Sure, this passenger's decision turned out not to be in the best interests of her fellow passengers. She might want to rethink how her cat travels in the future.

But the right thing for my reader to do is to recognize that, simply because something is an annoying inconvenience that causes us a sleepless night, that does not mean it's a big, furry ball of unethical behavior.

c.2007 The New York Times Syndicate (Distributed by The New York Times Syndicate)

Friday, October 19, 2007

The Good, the Bad, and Your Business

A trade paperback edition of my book The Good, the Bad, and Your Business: Choosing Right When Ethical Dilemmas Pull You Apart is now available at The Good, the Bad, and Your Business.

Here's how the publisher describes the book:

Does the need to make a profit outweigh the need to reward employees fairly? Should you tell your staff why you fired someone and risk being sued for defamation? Is it more important to make payroll or pay your vendors?

Business professionals face ethical decisions like these every day. Such dilemmas will keep even the most seasoned managers tossing and turning at night. You can rest assured that at some point in your career you'll be faced with making, or witness the making of, an ethical decision-and the action you take will not only define you, but also what your company stands for.

The pressure to make the right choices is incredible; indecision or one small misstep can be the kiss of death in today's highly competitive, fast-moving economy. Productivity can drop off, employee morale can plummet, dissatisfied customers can flee, and your competitor may take a large bite out of your profits-while the dilemma remains unsolved.

The Good, the Bad, and Your Business shows companies how to run more efficiently by improving their navigation of everyday moral business dilemmas. Respected writer and journalist Jeffrey Seglin reveals how otherwise decent people can make mistakes and find themselves in serious ethical trouble. His practical approach uses real-life examples to help you see the difference between a "gray area" and an outright misdeed so you can act faster when faced with such ethical decisions.

Without being preachy or theoretical, The Good, the Bad, and Your Business looks at how others have faced moral dilemmas and gives you the tools to help you reach your own decisions. You'll see firsthand how businesspeople have grappled with difficult issues, from how to draw the line between lying and posturing, to whether it's ever ethical to spy on competitors, to how to align personal beliefs with business practices.

You'll also discover the common misperceptions about ethics in business and learn how to define your "comfort" level so that you can conduct business knowing you've made thoughtful decisions with full knowledge of the possible consequences.

The Good, the Bad, and Your Business:
  • Looks at how company owners and managers make difficult decisions as they try to keep cash flow strong enough to stay in business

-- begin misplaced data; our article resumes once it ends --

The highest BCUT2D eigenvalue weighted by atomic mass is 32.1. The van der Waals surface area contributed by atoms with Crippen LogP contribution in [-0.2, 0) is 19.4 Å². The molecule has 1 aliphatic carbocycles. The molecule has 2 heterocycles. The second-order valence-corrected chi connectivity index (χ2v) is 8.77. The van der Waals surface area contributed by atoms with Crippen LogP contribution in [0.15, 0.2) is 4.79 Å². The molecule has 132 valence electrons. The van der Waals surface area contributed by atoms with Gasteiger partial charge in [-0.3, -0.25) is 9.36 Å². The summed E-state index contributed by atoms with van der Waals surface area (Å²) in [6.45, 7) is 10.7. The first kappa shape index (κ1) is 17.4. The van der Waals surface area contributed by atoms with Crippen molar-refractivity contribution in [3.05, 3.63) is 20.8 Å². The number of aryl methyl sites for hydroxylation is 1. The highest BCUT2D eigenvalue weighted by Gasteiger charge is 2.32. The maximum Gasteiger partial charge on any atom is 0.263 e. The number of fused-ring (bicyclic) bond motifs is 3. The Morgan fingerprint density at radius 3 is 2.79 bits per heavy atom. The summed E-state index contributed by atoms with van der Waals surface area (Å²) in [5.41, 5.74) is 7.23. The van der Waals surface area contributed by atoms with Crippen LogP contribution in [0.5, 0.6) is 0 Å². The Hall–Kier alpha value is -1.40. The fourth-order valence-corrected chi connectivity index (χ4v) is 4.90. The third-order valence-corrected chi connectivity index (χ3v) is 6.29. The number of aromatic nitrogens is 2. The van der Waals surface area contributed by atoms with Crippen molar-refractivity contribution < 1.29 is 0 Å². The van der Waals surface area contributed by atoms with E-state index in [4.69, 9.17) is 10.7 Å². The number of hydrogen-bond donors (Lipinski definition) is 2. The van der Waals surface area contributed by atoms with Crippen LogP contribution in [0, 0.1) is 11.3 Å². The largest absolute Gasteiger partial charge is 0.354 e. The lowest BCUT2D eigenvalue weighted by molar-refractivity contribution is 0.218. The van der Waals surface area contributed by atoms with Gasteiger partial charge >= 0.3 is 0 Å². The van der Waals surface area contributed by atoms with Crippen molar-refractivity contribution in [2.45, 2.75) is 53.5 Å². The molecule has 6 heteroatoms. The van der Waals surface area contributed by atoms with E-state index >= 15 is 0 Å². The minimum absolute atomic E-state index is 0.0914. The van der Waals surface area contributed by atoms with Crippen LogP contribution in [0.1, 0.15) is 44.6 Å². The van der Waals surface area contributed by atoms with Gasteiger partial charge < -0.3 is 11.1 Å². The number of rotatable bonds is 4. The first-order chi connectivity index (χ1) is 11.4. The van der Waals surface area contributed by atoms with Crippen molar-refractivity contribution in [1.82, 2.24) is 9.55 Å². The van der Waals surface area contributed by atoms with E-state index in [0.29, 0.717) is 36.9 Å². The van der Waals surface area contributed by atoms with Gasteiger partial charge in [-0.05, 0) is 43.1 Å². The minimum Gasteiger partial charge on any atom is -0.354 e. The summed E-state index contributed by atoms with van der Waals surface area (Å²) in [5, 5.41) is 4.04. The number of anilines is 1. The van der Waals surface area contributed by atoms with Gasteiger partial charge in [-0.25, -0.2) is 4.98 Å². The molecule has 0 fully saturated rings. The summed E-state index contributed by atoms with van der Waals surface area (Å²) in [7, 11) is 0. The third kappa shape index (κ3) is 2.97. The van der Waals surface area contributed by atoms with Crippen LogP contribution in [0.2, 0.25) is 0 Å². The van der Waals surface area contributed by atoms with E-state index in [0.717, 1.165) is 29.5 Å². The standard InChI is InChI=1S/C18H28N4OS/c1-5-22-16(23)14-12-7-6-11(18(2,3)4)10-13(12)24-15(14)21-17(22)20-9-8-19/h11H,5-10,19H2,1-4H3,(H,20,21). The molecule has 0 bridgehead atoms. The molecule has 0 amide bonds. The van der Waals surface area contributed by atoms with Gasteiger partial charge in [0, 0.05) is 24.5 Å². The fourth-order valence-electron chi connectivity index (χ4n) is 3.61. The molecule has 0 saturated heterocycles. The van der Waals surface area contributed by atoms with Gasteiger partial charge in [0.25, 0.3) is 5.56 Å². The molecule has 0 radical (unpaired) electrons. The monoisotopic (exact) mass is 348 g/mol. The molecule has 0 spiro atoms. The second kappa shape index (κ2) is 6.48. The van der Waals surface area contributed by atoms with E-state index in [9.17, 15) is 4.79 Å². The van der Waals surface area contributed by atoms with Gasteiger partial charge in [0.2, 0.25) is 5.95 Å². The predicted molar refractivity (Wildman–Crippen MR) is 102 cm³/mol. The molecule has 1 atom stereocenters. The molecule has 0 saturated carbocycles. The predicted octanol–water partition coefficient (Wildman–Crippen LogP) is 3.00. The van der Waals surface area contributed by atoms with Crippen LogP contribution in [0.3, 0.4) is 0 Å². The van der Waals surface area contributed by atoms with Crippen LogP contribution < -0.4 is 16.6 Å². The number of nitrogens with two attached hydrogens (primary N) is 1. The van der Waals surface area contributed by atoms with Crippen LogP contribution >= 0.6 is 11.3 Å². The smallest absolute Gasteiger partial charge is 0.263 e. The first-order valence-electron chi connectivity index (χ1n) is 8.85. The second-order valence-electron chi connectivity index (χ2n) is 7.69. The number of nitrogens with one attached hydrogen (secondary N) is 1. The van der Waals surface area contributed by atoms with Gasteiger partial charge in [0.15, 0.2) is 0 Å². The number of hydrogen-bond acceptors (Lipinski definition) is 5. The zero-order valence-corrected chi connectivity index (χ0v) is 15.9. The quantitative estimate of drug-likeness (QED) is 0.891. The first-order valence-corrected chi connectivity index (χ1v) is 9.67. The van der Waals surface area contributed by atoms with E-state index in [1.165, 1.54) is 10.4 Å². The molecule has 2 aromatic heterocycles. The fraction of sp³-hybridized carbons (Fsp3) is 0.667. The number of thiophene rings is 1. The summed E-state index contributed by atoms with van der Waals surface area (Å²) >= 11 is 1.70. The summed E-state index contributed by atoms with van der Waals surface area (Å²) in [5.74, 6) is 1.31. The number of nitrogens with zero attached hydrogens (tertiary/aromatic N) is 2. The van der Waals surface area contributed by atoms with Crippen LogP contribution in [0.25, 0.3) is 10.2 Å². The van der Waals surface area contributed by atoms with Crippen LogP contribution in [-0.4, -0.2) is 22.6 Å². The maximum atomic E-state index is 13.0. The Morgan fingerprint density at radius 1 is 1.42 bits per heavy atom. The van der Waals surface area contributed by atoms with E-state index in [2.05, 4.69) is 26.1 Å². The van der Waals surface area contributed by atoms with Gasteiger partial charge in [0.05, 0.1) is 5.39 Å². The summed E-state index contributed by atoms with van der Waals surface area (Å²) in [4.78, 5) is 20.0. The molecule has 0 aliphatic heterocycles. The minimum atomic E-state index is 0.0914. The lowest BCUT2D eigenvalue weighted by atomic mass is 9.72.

• Examines how to deal with employee issues, from how far to go to help a troubled employee to what policy-if any-to take on romantic relationships between coworkers
  • Reveals the motivations that lie behind how people decide where to "draw the line" on what they will and will not do
  • Focuses on how the decisions you make can affect the common good-the larger community in which you're doing business

Here are what some reviewers of the books have to say:

..."a thoughtful reminder that professionals can 'do the right thing' and thrive." -- Publishers Weekly

"...will guide you through the minefields of decision-making involving ethical issues. It is insightful and informative as it reveals the real motivations behind decision-making." -- HR Magazine

"With a refreshing lack of condescension, this well-written guide delves thoughtfully into problems that business people have to struggle with every day." -- Harvard Business School Working Knowledge

"Jeff Seglin is one of the most thoughtful writers on business ethics today. Well-written and lucid, this book does not preach; it teaches the reader how to think intelligently about hard choices. Every executive who wants to build a successful business -- and wants to do so with integrity -- should read this book." -- Jim Collins, co-author of Built to Last and author of Good to Great

"For any business person dealing with money, people, or society, The Good, the Bad, and Your Business should be required reading."—Jim McCann, CEO, 1-800-FLOWERS.COM

"The Good, the Bad, and Your Business demonstrates what we have always believed-that we do well in business only when we are also doing good." —Jeffrey B. Swartz, President and CEO, Timberland

"It's a rare business book that can truly change your life, and Jeff Seglin's latest is just that. You'll find no grandstanding or buzzwords, but rather a compelling blend of research and worldly experience, written by a master. He's the perfect travel guide for the examined life we all must lead to achieve meaningful success. Don't miss this one!" —Steven Leveen, Co-founder and President, Levenger